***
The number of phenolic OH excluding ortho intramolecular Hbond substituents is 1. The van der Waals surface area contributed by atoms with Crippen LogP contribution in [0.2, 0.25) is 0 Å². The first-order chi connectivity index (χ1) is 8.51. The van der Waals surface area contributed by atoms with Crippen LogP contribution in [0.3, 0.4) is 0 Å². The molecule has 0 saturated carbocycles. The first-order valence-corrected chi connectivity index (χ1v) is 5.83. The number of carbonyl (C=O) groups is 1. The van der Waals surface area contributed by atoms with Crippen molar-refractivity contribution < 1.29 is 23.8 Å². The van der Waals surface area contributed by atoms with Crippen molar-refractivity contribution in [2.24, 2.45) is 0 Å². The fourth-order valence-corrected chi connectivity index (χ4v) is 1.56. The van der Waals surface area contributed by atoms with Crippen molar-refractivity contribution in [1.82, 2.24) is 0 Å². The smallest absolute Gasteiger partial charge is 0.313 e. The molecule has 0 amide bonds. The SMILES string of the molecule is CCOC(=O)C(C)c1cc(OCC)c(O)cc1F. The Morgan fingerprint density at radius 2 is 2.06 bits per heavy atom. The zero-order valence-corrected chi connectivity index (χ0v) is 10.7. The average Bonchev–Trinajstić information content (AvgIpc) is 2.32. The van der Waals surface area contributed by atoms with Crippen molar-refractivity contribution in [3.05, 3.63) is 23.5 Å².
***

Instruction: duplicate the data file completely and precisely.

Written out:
The number of phenolic OH excluding ortho intramolecular Hbond substituents is 1. The van der Waals surface area contributed by atoms with Crippen LogP contribution in [0.2, 0.25) is 0 Å². The first-order chi connectivity index (χ1) is 8.51. The van der Waals surface area contributed by atoms with Crippen LogP contribution in [0.3, 0.4) is 0 Å². The molecule has 0 saturated carbocycles. The first-order valence-corrected chi connectivity index (χ1v) is 5.83. The number of carbonyl (C=O) groups is 1. The van der Waals surface area contributed by atoms with Crippen molar-refractivity contribution < 1.29 is 23.8 Å². The van der Waals surface area contributed by atoms with Crippen molar-refractivity contribution in [2.24, 2.45) is 0 Å². The fourth-order valence-corrected chi connectivity index (χ4v) is 1.56. The van der Waals surface area contributed by atoms with Crippen molar-refractivity contribution in [1.82, 2.24) is 0 Å². The smallest absolute Gasteiger partial charge is 0.313 e. The molecule has 0 amide bonds. The SMILES string of the molecule is CCOC(=O)C(C)c1cc(OCC)c(O)cc1F. The Morgan fingerprint density at radius 2 is 2.06 bits per heavy atom. The zero-order valence-corrected chi connectivity index (χ0v) is 10.7. The average Bonchev–Trinajstić information content (AvgIpc) is 2.32. The van der Waals surface area contributed by atoms with Crippen molar-refractivity contribution in [3.05, 3.63) is 23.5 Å².